There are there mechanisms for missing data . The difference between the three mechanisms depends on the relationship of the variable of interest to the missing observations and the variables available to explain the missingness.

**Missing completely at random (MCAR):**
- This missing data mechanism assumes the underlying process causing missing data are uncorrelated with any of the variables in the dataset. In other words, the probability of an observation for variable \(y\) being missing does not depend on measurements (\(x\) or \(y\) in the diagram below) in the dataset itself. An example of MCAR data is missing data due to an instrument malfunction. If MCAR holds, listwise deletion (i.e., an entire record is excluded from analysis if any one value is missing) can be employed, because the available cases constitute a random subsample. Therefore, under MCAR, valid inferences to the target population can be made when analyzing only those units with complete data. If there are variables in the dataset (\(x\), \(y\)) that help predict the missing values, the assumption does not hold. MCAR rarely holds, and, thus, listwise deletion will seldom be appropriate.
- The concept of MCAR is illustrated below where \(y\) is the variable of interest with missing values, \(x\) is a predictor of \(y\), \(m\) is the process causing missingness, and \(q\) is a variable not in the dataset.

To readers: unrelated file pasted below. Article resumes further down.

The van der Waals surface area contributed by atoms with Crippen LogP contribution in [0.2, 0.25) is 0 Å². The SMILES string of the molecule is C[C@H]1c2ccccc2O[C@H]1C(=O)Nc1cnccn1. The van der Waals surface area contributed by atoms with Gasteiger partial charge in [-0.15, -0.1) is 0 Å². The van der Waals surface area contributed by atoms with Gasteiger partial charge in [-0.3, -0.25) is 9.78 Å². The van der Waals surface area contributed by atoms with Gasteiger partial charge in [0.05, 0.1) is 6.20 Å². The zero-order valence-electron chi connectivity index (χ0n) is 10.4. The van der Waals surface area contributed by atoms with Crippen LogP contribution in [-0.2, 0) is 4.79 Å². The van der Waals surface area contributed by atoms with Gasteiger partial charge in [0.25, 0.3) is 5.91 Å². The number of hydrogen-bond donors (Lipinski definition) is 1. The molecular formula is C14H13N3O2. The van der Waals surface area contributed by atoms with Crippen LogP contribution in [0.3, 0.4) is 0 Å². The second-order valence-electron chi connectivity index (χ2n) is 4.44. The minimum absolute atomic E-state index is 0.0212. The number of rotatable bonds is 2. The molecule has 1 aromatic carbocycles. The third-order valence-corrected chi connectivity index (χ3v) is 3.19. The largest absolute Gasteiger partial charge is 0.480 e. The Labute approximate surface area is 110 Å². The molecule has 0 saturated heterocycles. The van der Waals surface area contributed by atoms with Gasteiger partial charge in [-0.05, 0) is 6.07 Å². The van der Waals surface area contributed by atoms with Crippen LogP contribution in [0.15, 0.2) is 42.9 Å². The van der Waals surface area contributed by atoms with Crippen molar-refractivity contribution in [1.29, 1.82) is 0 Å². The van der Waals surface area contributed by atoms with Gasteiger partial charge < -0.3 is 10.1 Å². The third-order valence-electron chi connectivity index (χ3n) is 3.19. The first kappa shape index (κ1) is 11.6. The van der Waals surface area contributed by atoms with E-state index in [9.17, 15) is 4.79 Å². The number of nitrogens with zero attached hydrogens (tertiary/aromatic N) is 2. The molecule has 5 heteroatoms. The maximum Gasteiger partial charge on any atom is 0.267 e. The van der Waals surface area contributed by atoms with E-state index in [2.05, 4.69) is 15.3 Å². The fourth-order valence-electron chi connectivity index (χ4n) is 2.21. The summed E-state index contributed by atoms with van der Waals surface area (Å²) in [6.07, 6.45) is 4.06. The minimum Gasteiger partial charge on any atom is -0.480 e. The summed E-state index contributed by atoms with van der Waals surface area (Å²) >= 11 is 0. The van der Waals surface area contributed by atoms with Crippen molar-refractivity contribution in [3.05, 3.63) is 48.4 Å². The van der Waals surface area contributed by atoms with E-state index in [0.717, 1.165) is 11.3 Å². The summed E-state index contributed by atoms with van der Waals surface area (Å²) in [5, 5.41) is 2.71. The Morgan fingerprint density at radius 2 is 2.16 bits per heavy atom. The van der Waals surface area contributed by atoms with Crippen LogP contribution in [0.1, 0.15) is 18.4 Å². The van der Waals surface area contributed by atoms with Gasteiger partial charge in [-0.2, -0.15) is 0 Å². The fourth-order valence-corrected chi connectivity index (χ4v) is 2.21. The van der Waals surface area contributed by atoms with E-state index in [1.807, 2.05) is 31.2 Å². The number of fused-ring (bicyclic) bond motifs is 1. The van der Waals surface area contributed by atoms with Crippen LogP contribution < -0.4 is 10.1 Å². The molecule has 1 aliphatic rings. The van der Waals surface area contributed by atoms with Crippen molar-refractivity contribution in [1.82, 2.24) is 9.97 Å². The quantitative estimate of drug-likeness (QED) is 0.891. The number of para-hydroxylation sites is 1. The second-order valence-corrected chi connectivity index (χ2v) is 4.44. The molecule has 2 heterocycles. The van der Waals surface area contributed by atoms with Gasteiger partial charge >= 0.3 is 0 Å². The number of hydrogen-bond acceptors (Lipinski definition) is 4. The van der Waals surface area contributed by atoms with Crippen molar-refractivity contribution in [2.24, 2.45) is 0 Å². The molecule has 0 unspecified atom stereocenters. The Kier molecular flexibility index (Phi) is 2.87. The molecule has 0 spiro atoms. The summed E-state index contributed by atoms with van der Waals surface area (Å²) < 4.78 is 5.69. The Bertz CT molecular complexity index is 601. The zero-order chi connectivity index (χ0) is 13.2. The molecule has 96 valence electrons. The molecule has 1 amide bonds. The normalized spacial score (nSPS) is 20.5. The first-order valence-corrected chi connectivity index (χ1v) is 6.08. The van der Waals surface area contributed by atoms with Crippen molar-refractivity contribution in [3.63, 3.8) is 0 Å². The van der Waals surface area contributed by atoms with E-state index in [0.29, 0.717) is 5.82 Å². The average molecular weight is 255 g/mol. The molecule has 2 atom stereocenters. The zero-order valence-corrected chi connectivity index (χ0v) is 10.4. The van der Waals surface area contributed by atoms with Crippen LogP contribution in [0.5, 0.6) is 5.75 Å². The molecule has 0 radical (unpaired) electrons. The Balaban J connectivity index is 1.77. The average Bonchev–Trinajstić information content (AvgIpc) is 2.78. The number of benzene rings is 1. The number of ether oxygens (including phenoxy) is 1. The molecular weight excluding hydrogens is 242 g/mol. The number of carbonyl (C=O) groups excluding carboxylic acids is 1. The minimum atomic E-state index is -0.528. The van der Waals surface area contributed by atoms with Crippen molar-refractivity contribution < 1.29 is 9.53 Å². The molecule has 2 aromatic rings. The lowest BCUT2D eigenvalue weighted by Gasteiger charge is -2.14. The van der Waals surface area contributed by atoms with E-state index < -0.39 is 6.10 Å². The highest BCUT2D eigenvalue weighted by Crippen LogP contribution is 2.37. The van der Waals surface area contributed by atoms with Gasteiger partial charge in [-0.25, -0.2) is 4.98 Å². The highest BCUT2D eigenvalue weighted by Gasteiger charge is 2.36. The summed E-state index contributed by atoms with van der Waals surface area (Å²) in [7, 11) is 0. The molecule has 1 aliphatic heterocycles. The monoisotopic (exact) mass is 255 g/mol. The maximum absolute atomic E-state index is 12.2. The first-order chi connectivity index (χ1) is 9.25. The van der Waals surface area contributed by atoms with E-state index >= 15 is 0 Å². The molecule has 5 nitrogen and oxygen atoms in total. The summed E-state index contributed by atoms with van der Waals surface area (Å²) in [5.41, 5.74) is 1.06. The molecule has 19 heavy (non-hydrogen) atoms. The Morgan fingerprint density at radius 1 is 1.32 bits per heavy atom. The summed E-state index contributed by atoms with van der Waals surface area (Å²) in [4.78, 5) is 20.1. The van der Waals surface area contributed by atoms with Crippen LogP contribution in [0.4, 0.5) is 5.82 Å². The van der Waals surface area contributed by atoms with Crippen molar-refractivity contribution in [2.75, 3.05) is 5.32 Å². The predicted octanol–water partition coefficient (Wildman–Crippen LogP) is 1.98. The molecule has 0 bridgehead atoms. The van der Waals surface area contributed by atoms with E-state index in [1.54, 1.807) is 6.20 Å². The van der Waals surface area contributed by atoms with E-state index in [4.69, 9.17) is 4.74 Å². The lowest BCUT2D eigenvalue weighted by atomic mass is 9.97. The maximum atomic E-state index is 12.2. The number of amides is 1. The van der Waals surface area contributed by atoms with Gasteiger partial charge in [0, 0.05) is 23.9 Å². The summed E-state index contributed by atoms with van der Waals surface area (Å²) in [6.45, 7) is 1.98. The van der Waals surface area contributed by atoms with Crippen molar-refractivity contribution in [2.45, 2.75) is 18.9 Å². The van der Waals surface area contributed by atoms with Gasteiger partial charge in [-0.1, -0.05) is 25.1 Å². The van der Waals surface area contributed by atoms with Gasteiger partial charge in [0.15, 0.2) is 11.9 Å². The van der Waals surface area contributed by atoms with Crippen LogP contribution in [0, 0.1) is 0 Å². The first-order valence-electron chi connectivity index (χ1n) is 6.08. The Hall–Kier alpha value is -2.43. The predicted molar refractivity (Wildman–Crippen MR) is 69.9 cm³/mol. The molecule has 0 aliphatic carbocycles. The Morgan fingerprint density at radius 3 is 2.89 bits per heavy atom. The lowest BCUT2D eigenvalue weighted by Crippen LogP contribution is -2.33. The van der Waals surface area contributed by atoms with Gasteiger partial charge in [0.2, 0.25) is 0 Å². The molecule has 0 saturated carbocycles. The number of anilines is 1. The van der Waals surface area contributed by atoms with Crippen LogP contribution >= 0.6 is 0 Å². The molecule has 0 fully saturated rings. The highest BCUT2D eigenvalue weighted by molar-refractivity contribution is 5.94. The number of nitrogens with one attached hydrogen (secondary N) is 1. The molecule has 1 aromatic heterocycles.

**Missing at random (MAR):**
- MAR is a weaker assumption about missingness than MCAR. In MAR, the process causing missing values can be explained by observed, non-missing data (\(x\) in the diagram below) other than the variable of interest (\(y\)). The probability of data missing on variable \(y\) is not related to the value of \(y\), controlling for other variables. For data that are MCAR or MAR, the missing data mechanism is deemed ignorable. Note that the missing data
*mechanism* is what is ignorable, not the missing data themselves. For data that are MAR, imputation will reduce bias.
- The concept of MAR is illustrated below where \(y\) is the variable of interest with missing values and \(x\) is a predictor of \(y\) and also can predict the mechanism for missing values, \(m\). \(q\) is auxiliary to the dataset and also predicts \(m\).

**Missing not at random (MNAR):**
- For data that are MNAR, even after controlling for other observed variables in the dataset (\(x\) in the diagram below), the reason for a variable \(y\) having missing observations still depends on the unseen observations of \(y\) itself. One example of data that could be MNAR is reported income. Individuals with either high or low incomes can be reluctant to report how much they earn. If this is true, the probability of obtaining a measure of a person’s income will depend upon the amount the person earns. Nonignorable nonresponse creates data that are MNAR and, hence, a method of imputation that accounts for this is necessary.
- In the diagram below, \(y\) is the variable of interest with missing values, \(x\) is a predictor of \(y\) in the dataset, and \(q\) is unobserved auxiliary data. The three variables \(y\), \(x\), and \(q\) all predict \(m\), the mechanism of missing values.

**Reference**

{2265844:M8ZJBZXV}
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